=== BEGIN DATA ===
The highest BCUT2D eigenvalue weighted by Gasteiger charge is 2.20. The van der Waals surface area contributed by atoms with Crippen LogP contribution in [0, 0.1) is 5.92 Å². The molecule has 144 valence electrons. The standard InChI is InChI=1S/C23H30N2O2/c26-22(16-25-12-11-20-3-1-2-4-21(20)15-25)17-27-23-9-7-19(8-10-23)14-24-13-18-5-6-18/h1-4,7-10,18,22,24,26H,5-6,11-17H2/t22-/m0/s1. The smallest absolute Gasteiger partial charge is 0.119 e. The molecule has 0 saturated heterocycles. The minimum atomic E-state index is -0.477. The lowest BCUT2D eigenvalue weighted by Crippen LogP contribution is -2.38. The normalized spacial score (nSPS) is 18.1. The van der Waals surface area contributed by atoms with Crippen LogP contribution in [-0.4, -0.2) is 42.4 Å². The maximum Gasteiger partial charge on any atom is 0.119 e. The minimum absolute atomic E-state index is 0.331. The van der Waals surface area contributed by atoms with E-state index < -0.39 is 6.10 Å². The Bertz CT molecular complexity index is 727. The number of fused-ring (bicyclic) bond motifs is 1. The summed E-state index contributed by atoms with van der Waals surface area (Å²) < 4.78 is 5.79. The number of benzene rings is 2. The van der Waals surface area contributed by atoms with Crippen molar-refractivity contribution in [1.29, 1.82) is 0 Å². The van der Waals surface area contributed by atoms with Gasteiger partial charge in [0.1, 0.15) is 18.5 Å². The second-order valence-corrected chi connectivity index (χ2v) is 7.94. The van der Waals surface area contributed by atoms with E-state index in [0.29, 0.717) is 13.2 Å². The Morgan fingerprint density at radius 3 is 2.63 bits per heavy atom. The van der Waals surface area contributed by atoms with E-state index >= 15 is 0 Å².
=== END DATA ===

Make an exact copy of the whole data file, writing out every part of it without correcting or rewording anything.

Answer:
The highest BCUT2D eigenvalue weighted by Gasteiger charge is 2.20. The van der Waals surface area contributed by atoms with Crippen LogP contribution in [0, 0.1) is 5.92 Å². The molecule has 144 valence electrons. The standard InChI is InChI=1S/C23H30N2O2/c26-22(16-25-12-11-20-3-1-2-4-21(20)15-25)17-27-23-9-7-19(8-10-23)14-24-13-18-5-6-18/h1-4,7-10,18,22,24,26H,5-6,11-17H2/t22-/m0/s1. The smallest absolute Gasteiger partial charge is 0.119 e. The molecule has 0 saturated heterocycles. The minimum atomic E-state index is -0.477. The lowest BCUT2D eigenvalue weighted by Crippen LogP contribution is -2.38. The normalized spacial score (nSPS) is 18.1. The van der Waals surface area contributed by atoms with Crippen LogP contribution in [-0.4, -0.2) is 42.4 Å². The maximum Gasteiger partial charge on any atom is 0.119 e. The minimum absolute atomic E-state index is 0.331. The van der Waals surface area contributed by atoms with E-state index < -0.39 is 6.10 Å². The Bertz CT molecular complexity index is 727. The number of fused-ring (bicyclic) bond motifs is 1. The summed E-state index contributed by atoms with van der Waals surface area (Å²) < 4.78 is 5.79. The number of benzene rings is 2. The van der Waals surface area contributed by atoms with Crippen molar-refractivity contribution in [1.29, 1.82) is 0 Å². The van der Waals surface area contributed by atoms with Gasteiger partial charge in [0.1, 0.15) is 18.5 Å². The second-order valence-corrected chi connectivity index (χ2v) is 7.94. The van der Waals surface area contributed by atoms with E-state index in [0.29, 0.717) is 13.2 Å². The Morgan fingerprint density at radius 3 is 2.63 bits per heavy atom. The van der Waals surface area contributed by atoms with E-state index >= 15 is 0 Å².